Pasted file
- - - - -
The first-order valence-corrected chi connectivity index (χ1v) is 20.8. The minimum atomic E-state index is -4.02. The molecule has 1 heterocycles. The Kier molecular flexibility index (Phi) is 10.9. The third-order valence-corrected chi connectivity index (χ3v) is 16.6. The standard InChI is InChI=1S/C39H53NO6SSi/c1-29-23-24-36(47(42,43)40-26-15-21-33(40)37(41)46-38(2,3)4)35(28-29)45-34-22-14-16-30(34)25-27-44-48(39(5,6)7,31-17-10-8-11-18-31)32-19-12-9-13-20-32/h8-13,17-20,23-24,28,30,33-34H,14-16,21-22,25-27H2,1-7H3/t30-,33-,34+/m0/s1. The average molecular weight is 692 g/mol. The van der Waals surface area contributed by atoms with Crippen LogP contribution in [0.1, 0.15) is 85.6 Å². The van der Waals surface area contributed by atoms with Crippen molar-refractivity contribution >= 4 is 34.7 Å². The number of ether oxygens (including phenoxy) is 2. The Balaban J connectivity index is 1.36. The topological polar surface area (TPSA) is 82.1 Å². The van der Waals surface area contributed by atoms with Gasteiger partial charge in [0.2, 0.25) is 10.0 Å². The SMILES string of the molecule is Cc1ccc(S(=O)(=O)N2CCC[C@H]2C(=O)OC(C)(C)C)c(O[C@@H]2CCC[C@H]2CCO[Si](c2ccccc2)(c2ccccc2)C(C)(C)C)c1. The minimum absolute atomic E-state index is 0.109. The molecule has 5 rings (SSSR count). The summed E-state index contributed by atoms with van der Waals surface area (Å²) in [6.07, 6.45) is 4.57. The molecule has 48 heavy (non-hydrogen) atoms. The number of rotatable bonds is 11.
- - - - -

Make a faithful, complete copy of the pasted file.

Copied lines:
The first-order valence-corrected chi connectivity index (χ1v) is 20.8. The minimum atomic E-state index is -4.02. The molecule has 1 heterocycles. The Kier molecular flexibility index (Phi) is 10.9. The third-order valence-corrected chi connectivity index (χ3v) is 16.6. The standard InChI is InChI=1S/C39H53NO6SSi/c1-29-23-24-36(47(42,43)40-26-15-21-33(40)37(41)46-38(2,3)4)35(28-29)45-34-22-14-16-30(34)25-27-44-48(39(5,6)7,31-17-10-8-11-18-31)32-19-12-9-13-20-32/h8-13,17-20,23-24,28,30,33-34H,14-16,21-22,25-27H2,1-7H3/t30-,33-,34+/m0/s1. The average molecular weight is 692 g/mol. The van der Waals surface area contributed by atoms with Crippen LogP contribution in [0.1, 0.15) is 85.6 Å². The van der Waals surface area contributed by atoms with Crippen molar-refractivity contribution >= 4 is 34.7 Å². The number of ether oxygens (including phenoxy) is 2. The Balaban J connectivity index is 1.36. The topological polar surface area (TPSA) is 82.1 Å². The van der Waals surface area contributed by atoms with Gasteiger partial charge in [0.2, 0.25) is 10.0 Å². The SMILES string of the molecule is Cc1ccc(S(=O)(=O)N2CCC[C@H]2C(=O)OC(C)(C)C)c(O[C@@H]2CCC[C@H]2CCO[Si](c2ccccc2)(c2ccccc2)C(C)(C)C)c1. The minimum absolute atomic E-state index is 0.109. The molecule has 5 rings (SSSR count). The summed E-state index contributed by atoms with van der Waals surface area (Å²) in [6.07, 6.45) is 4.57. The molecule has 48 heavy (non-hydrogen) atoms. The number of rotatable bonds is 11.